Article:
Inventing New Words - a Pun can be Fun

Hi FrankU,
Thanks for your input. Using a pun can be fun.
Yes, a Pun a day keeps the Doctor away
because humour is good medicine.
As we know laughing releases happy hormones
into our body?s operating system and destroys
all the viruses and foreign bodies.

The dictionary defines PUN as follows:
… the use of words to exploit ambiguities and innuendos
for humourous effect; a play on words.

Does everybody know what an “ambiguity” is, or an “innuendo” ?

I think it will be useful to explain because these words come up often
enough in the English Language at the appropriate times.
To begin with, I would advise all my students to find the opposite meaning
to every new word that they encounter.

Lets take it in steps.

  1. Find first of all the meaning in the English Dictionary.
  2. Sum it all up in one word again. A word you know already.
  3. Check out the Latin meanings. This is given in the dictionary.
  4. Break the word down into parts - Prefix, Suffix, Root word(s).
  5. Now look at other words in the dictionary next to your new word
    with similar prefixes, suffixes and root words. You will learn about
    four or five words in one hit because they all have a similar meaning
    but in other expressions.
  6. Use some form of association to remember the word.
  7. Go to your Thesaurus and look up the same new word and you will
    see similar words (synonyms) to help you understand.
    Write them down. Look at each meaning to see the root similarity.
  8. Go to your Thesaurus and find the opposite meaning (antonym).
    Just look at the same place and the antonym should come after
    the synonyms.
  9. Is there a direct opposite here or only a prefix word like ex- or un-.
  10. Now consider the relation of the pole opposites (synonym/antonym).
  11. Check out the Latin meaning of the opposite word (antonym).
  12. Find a way to remember this word through association. Write a
    personal sentence to help do this. The funnier the better.
  13. Now you can create your own words out of prefixes, suffixes and root words
    in Latin,Greek etc. and Patent Register them.

Isn?t that a good idea? This kind of activity goes on all the time in the
Advertising and Marketing industry. A good example of this is the oil company
called Exxon. This word never existed before. Now it does and it has a patent.
Now see what fun it can be to learn English, Latin, Greek and other interesting languages.
I find Sanskrit also very interesting because it is the root of our Indo-European languages.
I think the Hebrew is also an extention of Sanskrit.
I?m not an expert but I have read enough to see the connection.

So now to our new words. Lets follow the steps.


    • having more than one possible interpretation.
  • difficult to understand.
  1. Complex. Complicated.
  2. Ambiguus = to go here & there.
    Ambigere = to go around. (to beat about the bush, indirect)
  3. Ambi = round, on both sides. Ambo = both.
  4. Ambidextrous, ambience, ambit, ambition, ambivalence.
    These words have a similar meaning all to do with getting around
    being able to do more than one thing, complexity, opposites in co-
    -existence and more than one possibility and surroundings.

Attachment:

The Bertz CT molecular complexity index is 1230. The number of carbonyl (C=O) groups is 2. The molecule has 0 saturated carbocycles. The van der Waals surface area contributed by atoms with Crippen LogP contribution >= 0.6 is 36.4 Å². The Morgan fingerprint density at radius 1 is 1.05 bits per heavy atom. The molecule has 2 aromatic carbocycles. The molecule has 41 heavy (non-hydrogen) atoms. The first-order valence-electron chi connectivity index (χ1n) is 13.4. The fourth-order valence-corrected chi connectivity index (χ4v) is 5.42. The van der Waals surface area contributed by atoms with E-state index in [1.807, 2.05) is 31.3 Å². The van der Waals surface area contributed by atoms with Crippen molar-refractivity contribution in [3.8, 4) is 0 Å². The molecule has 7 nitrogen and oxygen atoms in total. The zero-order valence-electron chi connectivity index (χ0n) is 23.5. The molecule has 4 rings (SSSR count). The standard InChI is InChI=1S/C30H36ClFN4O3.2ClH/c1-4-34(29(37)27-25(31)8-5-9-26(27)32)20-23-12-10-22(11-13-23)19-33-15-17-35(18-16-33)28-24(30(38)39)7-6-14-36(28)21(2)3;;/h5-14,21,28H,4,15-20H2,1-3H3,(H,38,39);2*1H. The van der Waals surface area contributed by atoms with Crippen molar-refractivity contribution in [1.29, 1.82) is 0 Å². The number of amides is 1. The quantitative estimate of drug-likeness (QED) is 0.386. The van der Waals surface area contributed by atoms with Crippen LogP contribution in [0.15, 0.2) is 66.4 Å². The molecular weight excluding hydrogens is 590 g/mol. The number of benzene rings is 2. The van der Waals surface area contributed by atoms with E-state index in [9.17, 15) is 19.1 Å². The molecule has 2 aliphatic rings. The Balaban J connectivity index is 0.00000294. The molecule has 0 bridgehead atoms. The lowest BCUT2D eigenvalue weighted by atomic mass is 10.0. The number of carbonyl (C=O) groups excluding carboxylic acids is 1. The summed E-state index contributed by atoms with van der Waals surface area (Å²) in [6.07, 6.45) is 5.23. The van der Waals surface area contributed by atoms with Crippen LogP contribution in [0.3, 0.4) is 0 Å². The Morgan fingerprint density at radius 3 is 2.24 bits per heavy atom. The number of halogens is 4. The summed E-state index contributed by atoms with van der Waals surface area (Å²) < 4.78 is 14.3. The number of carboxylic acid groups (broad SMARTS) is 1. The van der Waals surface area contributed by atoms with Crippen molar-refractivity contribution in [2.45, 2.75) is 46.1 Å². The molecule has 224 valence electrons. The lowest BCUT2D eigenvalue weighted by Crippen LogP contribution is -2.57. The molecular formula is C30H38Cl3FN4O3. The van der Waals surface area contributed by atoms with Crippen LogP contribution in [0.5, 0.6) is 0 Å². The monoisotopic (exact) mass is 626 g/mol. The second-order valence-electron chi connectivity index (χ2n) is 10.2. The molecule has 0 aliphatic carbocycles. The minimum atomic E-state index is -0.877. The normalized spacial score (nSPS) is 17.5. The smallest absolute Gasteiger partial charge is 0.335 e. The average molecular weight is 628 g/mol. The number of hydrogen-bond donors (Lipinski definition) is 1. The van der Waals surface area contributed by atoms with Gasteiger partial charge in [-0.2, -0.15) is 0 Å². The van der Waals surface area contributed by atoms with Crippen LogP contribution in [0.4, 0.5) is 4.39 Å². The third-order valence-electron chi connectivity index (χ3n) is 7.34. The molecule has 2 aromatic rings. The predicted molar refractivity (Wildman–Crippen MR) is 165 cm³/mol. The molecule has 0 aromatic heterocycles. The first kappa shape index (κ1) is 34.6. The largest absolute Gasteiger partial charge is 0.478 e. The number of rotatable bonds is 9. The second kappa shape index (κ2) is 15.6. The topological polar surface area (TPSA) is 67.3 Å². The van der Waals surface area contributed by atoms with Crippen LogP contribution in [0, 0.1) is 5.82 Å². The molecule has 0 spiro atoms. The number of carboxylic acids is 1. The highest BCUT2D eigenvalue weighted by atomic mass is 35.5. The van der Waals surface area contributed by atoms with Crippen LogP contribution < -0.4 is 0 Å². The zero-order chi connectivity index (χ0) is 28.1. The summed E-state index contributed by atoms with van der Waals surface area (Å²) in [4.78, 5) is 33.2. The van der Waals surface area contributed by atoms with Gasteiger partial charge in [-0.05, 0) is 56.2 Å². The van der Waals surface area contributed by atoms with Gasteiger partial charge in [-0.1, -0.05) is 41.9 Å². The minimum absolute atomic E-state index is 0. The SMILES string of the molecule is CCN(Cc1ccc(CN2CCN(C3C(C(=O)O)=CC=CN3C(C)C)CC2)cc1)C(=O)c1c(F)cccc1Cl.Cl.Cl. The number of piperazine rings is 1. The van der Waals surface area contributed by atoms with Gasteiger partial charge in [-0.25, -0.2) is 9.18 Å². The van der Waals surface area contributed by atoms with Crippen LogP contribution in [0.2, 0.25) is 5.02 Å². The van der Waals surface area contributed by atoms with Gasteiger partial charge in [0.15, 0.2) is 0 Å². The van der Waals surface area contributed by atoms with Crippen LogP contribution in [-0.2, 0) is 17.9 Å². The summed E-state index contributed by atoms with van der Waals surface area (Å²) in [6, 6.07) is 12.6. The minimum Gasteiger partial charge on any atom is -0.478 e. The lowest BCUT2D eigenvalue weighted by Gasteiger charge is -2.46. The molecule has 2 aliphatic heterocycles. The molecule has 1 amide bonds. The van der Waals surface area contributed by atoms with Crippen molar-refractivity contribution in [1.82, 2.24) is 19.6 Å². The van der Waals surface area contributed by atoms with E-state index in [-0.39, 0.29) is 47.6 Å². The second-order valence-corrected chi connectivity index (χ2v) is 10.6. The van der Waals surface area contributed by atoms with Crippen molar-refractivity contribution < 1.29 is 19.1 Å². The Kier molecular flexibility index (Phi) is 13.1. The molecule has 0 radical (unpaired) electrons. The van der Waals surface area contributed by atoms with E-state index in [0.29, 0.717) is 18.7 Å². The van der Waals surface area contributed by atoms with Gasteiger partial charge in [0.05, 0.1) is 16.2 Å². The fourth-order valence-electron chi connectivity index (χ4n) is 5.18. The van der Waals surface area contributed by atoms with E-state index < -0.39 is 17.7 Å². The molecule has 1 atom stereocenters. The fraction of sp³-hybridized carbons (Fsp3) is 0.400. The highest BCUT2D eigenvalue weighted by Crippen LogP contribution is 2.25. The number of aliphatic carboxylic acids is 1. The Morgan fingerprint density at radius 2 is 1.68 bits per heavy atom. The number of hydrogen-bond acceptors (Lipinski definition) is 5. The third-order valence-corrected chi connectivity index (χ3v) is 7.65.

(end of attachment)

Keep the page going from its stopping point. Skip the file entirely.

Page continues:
5. Play on words = I am bi. I am bi-lingual. Both/Double/two etc.
    Ambi-lingual … speaking more than one language ???
    How about that? Is that a new word?
  6. Thesaurus synonyms - (similar) double-meaning, equivocal,
    multivocal, double-edged,back-handed, cryptic, enigmatic, puzzling,
    confusing, obscure, unclear, vague, indefinite, woolly, confused,
    dubious, doubtful, uncertain, inconclusive, indeterminate.
  7. Thesaurus antonyms (opposites) Clear, Definite, Direct, Plain, Lucid.
  8. Many direct opposites here without using prefix (ie. un- ex-).
  9. Relations of opposites. Complex & Simple? Doubtful & Trustworthy?
  10. Latin for (antonym) Clear = cl?rus
  11. Ambiguous - ambi - guess. It?s not clear so you have to guess.
  12. New word to patent : Ambi-lingual.

This method I use myself (my idea too) and in doing so discovered lots of Latin
and many new words related. It?s sounds like a big effort when you read the listing
like this but you will find it becomes quite natural.
If you study the words for a while (about twenty minutes) you will surprised how much
you learn in such a short time with a good grounding in the material.
Your vocabulary will expand very rapidly and you will become an eloquent conversationalist.
When I was about fifteen to eighteen years old I took an interest in English Vocabulary to
improve myself and my conversation skills. There is a wonderful book I bought at that time
called Hartrampfs Vocabulary Builder. You?ll probably find in Amazon somewhere.
Ok FrankU and everybody I hope that has helped you bit.
I tend to write alot and hope it?s not too much to read.

Anybody like to do the word “innuendo”. I?ll do it next time.
Just watch this space. Bruce.

Hi Bruce,

It just occurred to me that your ideas on how to learn new words are very useful. There is a lot of information in your message and that’s why I’ve decided to refer to it again.
Yes, you are right — it is often better to read an explanation or definition of a new word or find the opposite instead of translating it into your mother tongue. As you know from your experiences there are many words and combinations that don’t have a direct translation. A good example is the German term «Feierabend». And as you rightly stated in an earlier conversation — this word reflects the German mentality…[YSaerTTEW443543]

TOEIC listening, photographs: A photographer[YSaerTTEW443543]

I think that your idea is very useful